Repair or replace your damaged fence
Premium Fence Panels
Exposed to the elements, wooden fences and posts take a beating over the winter months and after one of the wettest and windiest winters on record your fence may be in urgent need of some TLC.
Read how with some basic tools and top tips your new fence should stand for years.
Broken posts or panels?
Broken posts can be identified by wobbling when handled. Rot, or the water that causes it, is a fence post’s biggest enemy. Posts that weren’t properly treated or badly set in concrete typically rot away at ground level. It is possible that one weak post could pull down an entire fence.
The good news is that the post can be replaced, and the existing panels attached, providing they’re in good condition.
If the panels are damaged but the posts are intact, then individual panels can also be replaced. If both are damaged however it may be that the fence is a lost cause and it’s time to erect a new one.
Can I replace fence panels and posts myself?
Yes. Replacing fence panels and posts can be tackled by most DIY enthusiasts. However, removing concrete is physically demanding and the cost of hiring a jackhammer often makes hiring a fencing contractor a cheaper option. If you are just replacing a single post it is a relatively easy job that would only take an afternoon from start to finish.
Installing new fence posts and panels
• Use a string and pegs to mark out where the fence will run and mark the position of the first post.
• The holes for your posts should typically be about 9” wide and 2ft deep. For a small run a narrow garden spade will do the job; for a bigger job it may well be worth buying a fence spade and a pair of ‘nippers’ to make the job easier.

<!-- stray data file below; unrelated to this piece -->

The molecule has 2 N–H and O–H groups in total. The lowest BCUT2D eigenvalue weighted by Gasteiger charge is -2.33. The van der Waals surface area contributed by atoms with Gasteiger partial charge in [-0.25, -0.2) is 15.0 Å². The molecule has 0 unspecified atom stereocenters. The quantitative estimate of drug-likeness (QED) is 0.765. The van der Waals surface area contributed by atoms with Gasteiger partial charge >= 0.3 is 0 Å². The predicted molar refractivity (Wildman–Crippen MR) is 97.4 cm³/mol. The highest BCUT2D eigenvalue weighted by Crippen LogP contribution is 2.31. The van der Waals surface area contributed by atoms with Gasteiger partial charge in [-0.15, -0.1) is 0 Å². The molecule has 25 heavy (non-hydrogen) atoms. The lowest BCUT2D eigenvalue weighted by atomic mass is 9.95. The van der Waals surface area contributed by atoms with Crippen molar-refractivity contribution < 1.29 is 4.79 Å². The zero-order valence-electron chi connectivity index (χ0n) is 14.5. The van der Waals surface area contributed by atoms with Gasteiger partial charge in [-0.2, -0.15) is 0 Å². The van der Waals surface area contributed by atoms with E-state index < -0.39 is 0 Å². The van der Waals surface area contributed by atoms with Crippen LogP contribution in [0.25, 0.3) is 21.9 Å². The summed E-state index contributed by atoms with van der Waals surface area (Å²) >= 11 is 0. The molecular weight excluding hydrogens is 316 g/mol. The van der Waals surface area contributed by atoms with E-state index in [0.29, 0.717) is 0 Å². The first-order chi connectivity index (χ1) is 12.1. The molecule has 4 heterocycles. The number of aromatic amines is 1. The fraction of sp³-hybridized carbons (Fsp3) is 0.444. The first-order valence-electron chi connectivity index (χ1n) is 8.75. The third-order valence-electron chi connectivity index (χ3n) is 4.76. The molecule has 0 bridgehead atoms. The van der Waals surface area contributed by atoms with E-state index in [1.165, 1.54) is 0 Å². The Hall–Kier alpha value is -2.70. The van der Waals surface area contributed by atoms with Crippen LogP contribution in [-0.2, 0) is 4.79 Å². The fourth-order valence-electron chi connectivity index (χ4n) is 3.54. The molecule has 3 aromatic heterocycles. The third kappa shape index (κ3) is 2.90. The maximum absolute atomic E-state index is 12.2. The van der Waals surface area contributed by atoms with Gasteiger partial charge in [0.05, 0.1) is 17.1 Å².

• Following your string line, dig a hole for each post.
• Mix your concrete and pour into the base of the hole to support the post. Many people find bagged postfix is the easiest way to fix posts as it is easier to fill into the holes, has less waste and sets so much quicker.
• The concrete should be just above ground level. Trowel the surface smooth, sloping the concrete away from the post to let water run off.
• Check the post is vertical on two adjacent sides with a spirit level. Then prop it up with one or two timber battens to hold it in position while the concrete sets.
• Go along the fence line, making sure the posts are aligned with each other as well as being upright.
• Leave the concrete to harden for at least an hour before attaching the fencing panels.
• Attempt to match replacement fencing material to the original fencing wherever possible.
• Before digging too many holes in a fence line put up a panel and work along the line; it ensures your holes are in the right place.
• On sloping ground don’t forget to allow for longer posts to compensate for the drop in ground level over the panels’ length.
• Wear appropriate safety equipment including safety glasses and gloves during repair work.
Hiring a fencing contractor
Repairing or replacing fencing can be hard, tiring work. In addition to the physical labour it can also be hugely time consuming, and if not done properly it won’t last very long. Contact the experts at our Fencing Centres who will be able to carry out the work for you – professionally and cost effectively.
Posted by Earnshaws on 11-Mar-2014